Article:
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Late and heavy rains lead to larger South African lemons

Late and heavy rains, especially in parts of Port Elizabeth, where key citrus-producing regions lie, have caused South African lemons to become larger than expected. This means that over the past weeks, farmers in the Eastern Cape have been picking significantly larger lemons, says Leroux Venter, chairman of the Lemon focus Group of the Citrus Growers' Association.

Although the early rains in September 2021 signaled a good crop for the 2022 season, a lack of it in the middle of the season slowed the growth of lemons, which weren’t reaching an ideal size.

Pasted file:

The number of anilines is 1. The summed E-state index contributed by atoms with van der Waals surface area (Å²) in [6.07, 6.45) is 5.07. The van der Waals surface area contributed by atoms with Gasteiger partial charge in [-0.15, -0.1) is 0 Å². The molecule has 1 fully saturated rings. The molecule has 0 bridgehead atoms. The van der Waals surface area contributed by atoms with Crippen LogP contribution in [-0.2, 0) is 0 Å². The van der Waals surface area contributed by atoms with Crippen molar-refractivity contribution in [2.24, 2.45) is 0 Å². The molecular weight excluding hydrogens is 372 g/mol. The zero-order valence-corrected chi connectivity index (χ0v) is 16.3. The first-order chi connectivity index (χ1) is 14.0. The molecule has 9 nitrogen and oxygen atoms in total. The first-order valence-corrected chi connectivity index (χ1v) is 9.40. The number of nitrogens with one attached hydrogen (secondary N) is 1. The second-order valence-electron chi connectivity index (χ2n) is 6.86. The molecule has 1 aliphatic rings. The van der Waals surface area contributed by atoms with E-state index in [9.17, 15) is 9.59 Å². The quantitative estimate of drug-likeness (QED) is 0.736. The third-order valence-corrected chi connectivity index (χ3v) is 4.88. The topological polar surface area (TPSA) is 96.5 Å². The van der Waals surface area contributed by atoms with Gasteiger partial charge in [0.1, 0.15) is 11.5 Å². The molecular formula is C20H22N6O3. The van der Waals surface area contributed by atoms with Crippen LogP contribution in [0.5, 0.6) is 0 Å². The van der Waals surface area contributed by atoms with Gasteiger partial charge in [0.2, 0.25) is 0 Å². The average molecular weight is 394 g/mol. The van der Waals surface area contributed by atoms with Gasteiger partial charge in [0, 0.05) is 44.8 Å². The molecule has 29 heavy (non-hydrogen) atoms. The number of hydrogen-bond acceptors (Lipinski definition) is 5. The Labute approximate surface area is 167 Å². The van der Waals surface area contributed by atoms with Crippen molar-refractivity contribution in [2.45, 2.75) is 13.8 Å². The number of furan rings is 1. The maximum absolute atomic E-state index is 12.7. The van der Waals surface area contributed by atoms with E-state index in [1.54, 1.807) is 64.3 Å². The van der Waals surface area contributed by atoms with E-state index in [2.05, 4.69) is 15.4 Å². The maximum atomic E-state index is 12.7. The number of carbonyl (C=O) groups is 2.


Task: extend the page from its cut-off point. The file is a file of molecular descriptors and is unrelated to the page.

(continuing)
Venter: "We started the harvest with slightly smaller fruit. We had good spring rains, then we didn't get the follow-up rains to help the size of the fruit [to] grow, so the first pickings of the season we saw were smaller.”

The size of the fruit in the citrus industry is determined by the number of fruits a 15kg carton can take. Ideally, a 15kg box should fit 100, 113, or 138 lemons; anything above that is considered too small. During the first pickings for the season, a 15kg carton took as many as 162, Venter said. 

"After the first fruit came off, the late rains helped a bit; now we're going to a 88 count," he said.


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